Sunday, June 12, 2011

Truckers, others remain vulnerable to HIV infection


For years research has pointed to the fact that truck drivers and others transport workers remain disproportionately vulnerable to HIV infection.
This is largely due to transient and often solitary nature of their work, according to the 2008 UNAIDS Annual Report.
The Report, “Towards Universal Access”, highlighted that in 2008, the World Food Programme (WFP) embarked on an innovative initiative designed to ensure that transport personnel are made aware of the risk and the vulnerabilities of life on the road.
In 2006, WFP teamed up with the distribution company TNP to launch the North Foundation at the Clinton Global Initiative. The aim was to promote the notion of ‘responsible transport’ by providing workers with basic health care and the information and services necessary to prevent HIV and other sexually transmitted infections.
“What began as a pilot project, a drop-in wellness centre for transport workers at the Mwanza border crossing in Malawi, is today a vibrant alliance that involves the global health community, national governments and the business sector,” the report said.
The wellness centers, which are housed in refitted shipping containers, offer services free of charge. All are open during the hours most convenient for truckers, usually in the evening when they park for the night.
In 2008, the four million strong International Transport Workers’ Federation officially joined with the WFP, TNT and UNAIDS to create a network of health access points along the major transport corridors in Africa.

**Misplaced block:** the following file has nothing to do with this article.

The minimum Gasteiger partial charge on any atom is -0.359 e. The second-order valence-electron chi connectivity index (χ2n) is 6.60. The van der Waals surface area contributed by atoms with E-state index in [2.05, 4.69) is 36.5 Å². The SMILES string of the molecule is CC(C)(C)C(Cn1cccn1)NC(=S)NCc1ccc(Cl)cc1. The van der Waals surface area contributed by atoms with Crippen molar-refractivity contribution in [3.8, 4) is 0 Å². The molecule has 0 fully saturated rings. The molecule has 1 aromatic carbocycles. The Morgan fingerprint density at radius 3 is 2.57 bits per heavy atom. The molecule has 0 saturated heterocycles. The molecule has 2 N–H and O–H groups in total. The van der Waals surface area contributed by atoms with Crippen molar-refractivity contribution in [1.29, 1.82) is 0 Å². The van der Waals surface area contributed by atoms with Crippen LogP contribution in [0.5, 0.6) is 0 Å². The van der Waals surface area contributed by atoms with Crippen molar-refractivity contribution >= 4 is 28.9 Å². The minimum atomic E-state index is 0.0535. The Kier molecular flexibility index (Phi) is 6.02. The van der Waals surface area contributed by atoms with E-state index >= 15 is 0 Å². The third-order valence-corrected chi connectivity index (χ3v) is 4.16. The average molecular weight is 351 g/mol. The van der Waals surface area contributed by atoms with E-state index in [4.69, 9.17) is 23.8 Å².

With support from strategic partners, including the British and Dutch governments, Chevron and the Walvis Bay Corridor Group, North Star opened four new wellness centers, in addition to the two that already existed.
On average, health care staff in the centers see35visitors a day. Most request HIV prevention information, condoms, counseling, testing and treatment for sexually transmitted infections and other illnesses.
Today, new wellness centres are operating in Namibia, South Africa and Zambia, as well as the original site in Malawi and Swaziland. The UK Department for International Development provided funds to WFP Kenya and UNAIDS to establish three more centres along the Mombassa-Kampala corridor.
The North Star has also received funds from Family Health International/USAID to establish more than 20 centers in eight East African countries over the next three years. The Report projected that by 2013, 85 percent of the corridors in east and southern Africa will offer HIV prevention service to mobile transport workers and sex workers.
A state-of-the-art technology designed to link the wellness centres together and enable real time access to data and enhanced monitoring began rolling out late in 2008.
In the future, visitors will be issued with a smartcard ‘health passport’ that contains personalized information that will enable speedy access to treatment anywhere within the system, the report concludes.  Source: The Voice

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